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August 10, 2009

Comments

Cat @ 3 Kids and Us

Eh I would venture to guess you're thinking too hard about it. Sure I have some influence but deep down, I'm just a "mommy blogger". I blog about my life as a mom and share my thoughts on the products that we use.

Jerry Silfwer (Doktor Spinn)

I've thougt about this a lot, and I call them "social media naturals".

As a local PR professional and blogger, I've tried to find a common ground for these people. It doesn't seem to be IQ nor writing talents. These people come in many different shapes ranging over many different channels.

Some are controversial and dramatic, others diplomatic and analytical. The only common ground I've found is their natural ability to leverage social media as they see fit.

So, since the conversation in Sweden is quite lively, with Stockholm being a hotspot for innovation, conversation and early adopters, the term "social media naturals" has already gained some mainstream media recognition.

Steve Rubel talked at a Disruptive Media seminar about "social media allstars", but the star quality label is to much "Hollywood", at least as a working description of the Northern European social media influencers community.

Rotkapchen

I see it both as an 'informal' title (which perhaps needs no title because they're simply known as 'friends' or 'colleagues' or 'associates'). But a title as it relates to what they accomplish is relevant. While it might depend on the 'flavor' of the relationships, in some cases they're what I call 'relationship brokers' -- not a particularly warm and fuzzy title, but it focuses on the results of what is done.

A more generic title that has been used in the past for people asked to fill these sorts of roles in a corporate setting is a bit more meaningful: catalyst.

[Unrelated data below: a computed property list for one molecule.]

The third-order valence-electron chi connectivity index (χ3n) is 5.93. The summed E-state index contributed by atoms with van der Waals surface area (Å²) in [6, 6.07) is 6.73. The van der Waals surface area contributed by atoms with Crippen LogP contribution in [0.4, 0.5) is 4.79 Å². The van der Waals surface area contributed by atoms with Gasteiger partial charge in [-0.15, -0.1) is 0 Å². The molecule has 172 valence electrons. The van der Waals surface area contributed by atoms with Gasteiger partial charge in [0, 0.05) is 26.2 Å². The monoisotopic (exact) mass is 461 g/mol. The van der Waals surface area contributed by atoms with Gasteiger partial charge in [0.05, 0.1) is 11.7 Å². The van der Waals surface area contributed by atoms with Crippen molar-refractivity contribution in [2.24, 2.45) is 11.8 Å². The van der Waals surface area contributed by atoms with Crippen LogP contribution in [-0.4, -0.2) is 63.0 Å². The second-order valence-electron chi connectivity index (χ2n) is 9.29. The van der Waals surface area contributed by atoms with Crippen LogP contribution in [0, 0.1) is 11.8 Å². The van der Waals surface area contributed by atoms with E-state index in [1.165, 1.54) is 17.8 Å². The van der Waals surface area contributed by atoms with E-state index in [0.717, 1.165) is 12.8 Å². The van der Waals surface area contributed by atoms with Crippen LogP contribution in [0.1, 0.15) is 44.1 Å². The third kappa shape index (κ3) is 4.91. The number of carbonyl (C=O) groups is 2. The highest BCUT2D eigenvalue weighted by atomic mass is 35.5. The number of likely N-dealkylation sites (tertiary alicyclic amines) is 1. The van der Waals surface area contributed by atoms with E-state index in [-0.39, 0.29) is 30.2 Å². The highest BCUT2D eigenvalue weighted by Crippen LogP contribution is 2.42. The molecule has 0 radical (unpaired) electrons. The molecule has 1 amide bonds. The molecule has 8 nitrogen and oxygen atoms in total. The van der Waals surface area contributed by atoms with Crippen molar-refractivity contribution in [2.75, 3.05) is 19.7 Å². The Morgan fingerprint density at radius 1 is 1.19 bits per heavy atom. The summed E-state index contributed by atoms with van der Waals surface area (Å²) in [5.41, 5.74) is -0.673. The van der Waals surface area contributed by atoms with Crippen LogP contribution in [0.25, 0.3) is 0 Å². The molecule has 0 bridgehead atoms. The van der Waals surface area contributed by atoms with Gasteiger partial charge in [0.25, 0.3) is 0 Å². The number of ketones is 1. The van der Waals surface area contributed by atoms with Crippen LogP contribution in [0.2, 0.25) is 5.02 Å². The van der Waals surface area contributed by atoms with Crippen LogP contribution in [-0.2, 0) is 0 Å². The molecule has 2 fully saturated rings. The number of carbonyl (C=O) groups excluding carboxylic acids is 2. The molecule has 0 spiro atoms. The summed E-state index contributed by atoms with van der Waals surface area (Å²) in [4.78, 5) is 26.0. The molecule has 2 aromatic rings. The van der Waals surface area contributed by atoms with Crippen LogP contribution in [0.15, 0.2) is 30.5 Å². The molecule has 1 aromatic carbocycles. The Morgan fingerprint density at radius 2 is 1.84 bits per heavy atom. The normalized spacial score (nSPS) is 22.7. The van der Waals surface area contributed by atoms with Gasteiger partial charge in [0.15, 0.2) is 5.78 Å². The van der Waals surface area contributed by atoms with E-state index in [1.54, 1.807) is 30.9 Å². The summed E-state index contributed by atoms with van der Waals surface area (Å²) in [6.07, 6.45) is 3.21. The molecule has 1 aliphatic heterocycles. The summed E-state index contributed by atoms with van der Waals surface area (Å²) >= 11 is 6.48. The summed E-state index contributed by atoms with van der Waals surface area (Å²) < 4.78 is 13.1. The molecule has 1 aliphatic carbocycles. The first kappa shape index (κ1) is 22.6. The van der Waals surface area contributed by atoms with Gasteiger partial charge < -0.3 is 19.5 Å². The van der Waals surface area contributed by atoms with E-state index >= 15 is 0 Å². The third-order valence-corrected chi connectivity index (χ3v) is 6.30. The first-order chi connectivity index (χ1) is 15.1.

Kerry Lange

Great post John, we've been discussing this for some time at Ammo. We often use the term "Uber Influencer" to describe people who are economically driven to Influence, meaning their career or ability to make money is the driving factor for being a maven, connector, etc. rather than social status. People like "mommy bloggers" are a bit in a gray area as some of them derive economic benefit from being an Influencer, such as ad dollars or free product, but some of them just happen to be blogging about their lives, like Cat.

We've also started using the term "human media" when speaking to clients about purchasing because it becomes very easy for them to relate that to the other media channels they're used to. In essence, we are using humans to broadcast a message rather than a print ad or billboard. Honestly, the term catalyst is far more appealing to me than human media as it feels less commoditized and more personal.

I think eventually there will need to be a distinction between professional/semi-professional bloggers, who have an editorial standard and reputation to maintain, and casual bloggers who just write about whatever they want to write about, especially when it comes to how marketers deal with them and how transparent their communications are to their readers.

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